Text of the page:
PoPoLos is getting mouth-to-mouth. And once it's breathing, it will get a desperately needed facelift and tummy tuck and will reopen in mid-December. At least that's what old/new owner Maury Jaffer plans. Jaffer just purchased the Preston-Royal restaurant after selling it to the now desperately troubled FoodStar Restaurant Group some 19 months ago. "We're going to redo the restaurant inside and out," Jaffer says. "It's been really run-down." To help build it up, Jaffer brought in some old/new blood. He has hired onetime PoPoLos chef Los Akins and has given him a stake in the thing. He also hired onetime PoPoLos chef Abraham Castillo -- who had stints at City Café and the defunct Centrum bungle known as Jungle Red -- to help Akins. But Jaffer says he's flirting with a name change. "I'm really caught betwixt and between," he admits. "The tragedy of it is that the previous owners [FoodStar] took the name and tried to save their restaurant down in the Quadrangle. And of course they lost that."
Rumors have been gurgling for weeks. Phil Romano and Patrick Colombo, the pair of Dallas restaurant veterans who launched Nick & Sam's, naming it after their toddler sons to whom they intended to leave it someday, split after a caustic fracas. Colombo denies the fracas part, but says there's definitely a rift. "Philip and I are discussing some things right now, and we may decide to separate," he says. Colombo cites the pressures of his executive position with Wyndham Hotels and Resorts along with an urge to pursue other Dallas restaurant concepts as reasons for the pondered split. He insists there's no bad blood between him and Romano. "I wouldn't want anything negative to happen to Nick and Sam's. My son's name is still on it." Imagine the imbroglio if his toddler gets hold of a lawyer.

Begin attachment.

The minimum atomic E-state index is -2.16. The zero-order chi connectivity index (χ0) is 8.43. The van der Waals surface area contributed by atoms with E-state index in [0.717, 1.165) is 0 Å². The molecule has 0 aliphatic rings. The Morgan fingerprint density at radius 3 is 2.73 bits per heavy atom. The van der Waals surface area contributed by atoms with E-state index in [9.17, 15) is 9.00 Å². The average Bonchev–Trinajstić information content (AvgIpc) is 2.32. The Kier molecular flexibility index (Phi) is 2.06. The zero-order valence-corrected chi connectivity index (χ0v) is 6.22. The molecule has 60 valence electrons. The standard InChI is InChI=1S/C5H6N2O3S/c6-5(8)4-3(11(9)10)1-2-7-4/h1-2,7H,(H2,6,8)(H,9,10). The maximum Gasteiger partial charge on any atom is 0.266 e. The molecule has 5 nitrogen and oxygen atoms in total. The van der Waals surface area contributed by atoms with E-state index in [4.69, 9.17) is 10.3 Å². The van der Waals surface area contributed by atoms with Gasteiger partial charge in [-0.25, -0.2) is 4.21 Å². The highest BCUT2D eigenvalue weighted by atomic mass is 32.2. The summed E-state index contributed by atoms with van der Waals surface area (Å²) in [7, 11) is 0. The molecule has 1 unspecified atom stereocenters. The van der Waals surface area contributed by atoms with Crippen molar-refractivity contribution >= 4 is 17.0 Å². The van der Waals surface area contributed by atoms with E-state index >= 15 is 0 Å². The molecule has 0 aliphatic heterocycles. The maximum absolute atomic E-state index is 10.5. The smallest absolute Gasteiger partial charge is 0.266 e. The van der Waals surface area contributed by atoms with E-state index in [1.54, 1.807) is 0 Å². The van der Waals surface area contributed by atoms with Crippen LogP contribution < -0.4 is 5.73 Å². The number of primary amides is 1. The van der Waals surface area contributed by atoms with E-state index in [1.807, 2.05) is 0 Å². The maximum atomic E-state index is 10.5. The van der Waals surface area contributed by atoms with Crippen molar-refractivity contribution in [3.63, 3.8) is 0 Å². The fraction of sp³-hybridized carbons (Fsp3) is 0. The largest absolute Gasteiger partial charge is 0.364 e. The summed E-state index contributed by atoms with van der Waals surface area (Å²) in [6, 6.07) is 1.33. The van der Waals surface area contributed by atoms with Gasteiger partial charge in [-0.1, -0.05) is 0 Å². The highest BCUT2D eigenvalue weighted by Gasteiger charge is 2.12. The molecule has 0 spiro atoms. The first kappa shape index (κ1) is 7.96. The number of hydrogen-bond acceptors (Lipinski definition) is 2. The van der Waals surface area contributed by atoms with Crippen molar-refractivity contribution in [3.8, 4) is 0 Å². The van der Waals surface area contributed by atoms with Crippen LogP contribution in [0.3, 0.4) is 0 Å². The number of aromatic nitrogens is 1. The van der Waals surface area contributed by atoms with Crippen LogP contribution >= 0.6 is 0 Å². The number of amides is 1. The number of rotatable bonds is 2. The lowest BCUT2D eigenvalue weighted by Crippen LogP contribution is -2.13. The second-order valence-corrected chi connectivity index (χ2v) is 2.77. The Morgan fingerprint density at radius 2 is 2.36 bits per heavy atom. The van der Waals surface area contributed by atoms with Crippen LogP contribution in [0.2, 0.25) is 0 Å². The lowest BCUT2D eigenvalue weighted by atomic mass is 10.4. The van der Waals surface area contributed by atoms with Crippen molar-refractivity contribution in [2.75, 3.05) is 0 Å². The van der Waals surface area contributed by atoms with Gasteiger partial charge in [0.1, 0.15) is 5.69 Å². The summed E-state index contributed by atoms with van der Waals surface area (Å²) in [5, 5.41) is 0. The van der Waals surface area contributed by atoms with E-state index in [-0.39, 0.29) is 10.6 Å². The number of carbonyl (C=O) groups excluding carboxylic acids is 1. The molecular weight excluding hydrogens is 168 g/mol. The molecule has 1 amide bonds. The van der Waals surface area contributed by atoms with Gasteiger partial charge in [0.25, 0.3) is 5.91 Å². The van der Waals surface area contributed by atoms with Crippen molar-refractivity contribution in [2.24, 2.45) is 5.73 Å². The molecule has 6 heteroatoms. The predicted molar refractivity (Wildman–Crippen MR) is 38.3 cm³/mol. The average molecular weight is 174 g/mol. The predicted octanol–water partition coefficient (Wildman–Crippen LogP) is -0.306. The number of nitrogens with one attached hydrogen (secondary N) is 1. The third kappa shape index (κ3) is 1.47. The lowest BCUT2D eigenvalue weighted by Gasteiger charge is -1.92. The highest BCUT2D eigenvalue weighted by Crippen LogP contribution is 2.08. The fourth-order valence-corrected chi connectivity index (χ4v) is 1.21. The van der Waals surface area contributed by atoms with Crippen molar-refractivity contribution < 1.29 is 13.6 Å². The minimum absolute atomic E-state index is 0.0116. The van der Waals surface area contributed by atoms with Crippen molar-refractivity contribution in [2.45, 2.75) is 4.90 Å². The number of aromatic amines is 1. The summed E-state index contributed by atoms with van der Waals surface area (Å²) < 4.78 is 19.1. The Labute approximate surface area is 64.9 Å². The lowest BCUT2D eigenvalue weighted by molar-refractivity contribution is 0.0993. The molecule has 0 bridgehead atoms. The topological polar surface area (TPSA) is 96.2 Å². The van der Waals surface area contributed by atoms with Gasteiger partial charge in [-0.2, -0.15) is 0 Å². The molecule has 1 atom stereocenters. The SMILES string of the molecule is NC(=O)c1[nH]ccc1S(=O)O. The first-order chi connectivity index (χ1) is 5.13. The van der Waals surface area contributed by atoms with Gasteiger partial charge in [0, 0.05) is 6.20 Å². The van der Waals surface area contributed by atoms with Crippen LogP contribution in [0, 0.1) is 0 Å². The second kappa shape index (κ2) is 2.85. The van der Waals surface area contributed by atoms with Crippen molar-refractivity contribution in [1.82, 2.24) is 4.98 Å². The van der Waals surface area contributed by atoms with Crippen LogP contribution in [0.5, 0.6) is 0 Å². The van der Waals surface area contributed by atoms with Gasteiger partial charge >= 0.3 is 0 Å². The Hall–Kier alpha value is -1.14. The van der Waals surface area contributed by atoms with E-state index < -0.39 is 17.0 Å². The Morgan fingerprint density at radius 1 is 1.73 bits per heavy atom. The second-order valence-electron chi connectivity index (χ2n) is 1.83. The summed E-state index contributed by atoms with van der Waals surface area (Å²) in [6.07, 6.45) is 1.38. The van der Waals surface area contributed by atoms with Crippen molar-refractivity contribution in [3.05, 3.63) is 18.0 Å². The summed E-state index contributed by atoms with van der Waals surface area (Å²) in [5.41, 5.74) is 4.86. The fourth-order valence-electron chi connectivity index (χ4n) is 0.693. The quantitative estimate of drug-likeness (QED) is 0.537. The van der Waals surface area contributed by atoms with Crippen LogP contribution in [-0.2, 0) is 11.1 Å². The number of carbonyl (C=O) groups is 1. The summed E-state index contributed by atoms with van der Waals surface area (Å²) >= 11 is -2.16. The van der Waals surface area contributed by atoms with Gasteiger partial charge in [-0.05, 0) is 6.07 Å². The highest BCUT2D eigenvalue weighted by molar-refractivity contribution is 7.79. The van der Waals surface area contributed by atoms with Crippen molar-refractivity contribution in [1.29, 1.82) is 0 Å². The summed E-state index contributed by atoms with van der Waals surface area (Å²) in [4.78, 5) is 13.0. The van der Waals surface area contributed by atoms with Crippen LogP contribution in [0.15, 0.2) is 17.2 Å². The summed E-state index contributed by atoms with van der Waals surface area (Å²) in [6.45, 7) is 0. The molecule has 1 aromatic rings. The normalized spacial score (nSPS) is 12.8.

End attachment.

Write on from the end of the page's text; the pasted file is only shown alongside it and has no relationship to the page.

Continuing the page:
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After just a few months navigating the subtle vicissitudes of "global water cuisine," AquaKnox executive chef Jason Gorman is jumping ship. The former Grape chef will mingle with the "M Crowd," taking command of the kitchen at The Mercury as of November 15. "As much as I like working with Stephan [Pyles] and Michael [Cox], things have changed since I've been here," says Gorman, who admits he got bogged down in the administrative demands of the job. "I'd rather just be in the kitchen cooking."
— Mark Stuertz
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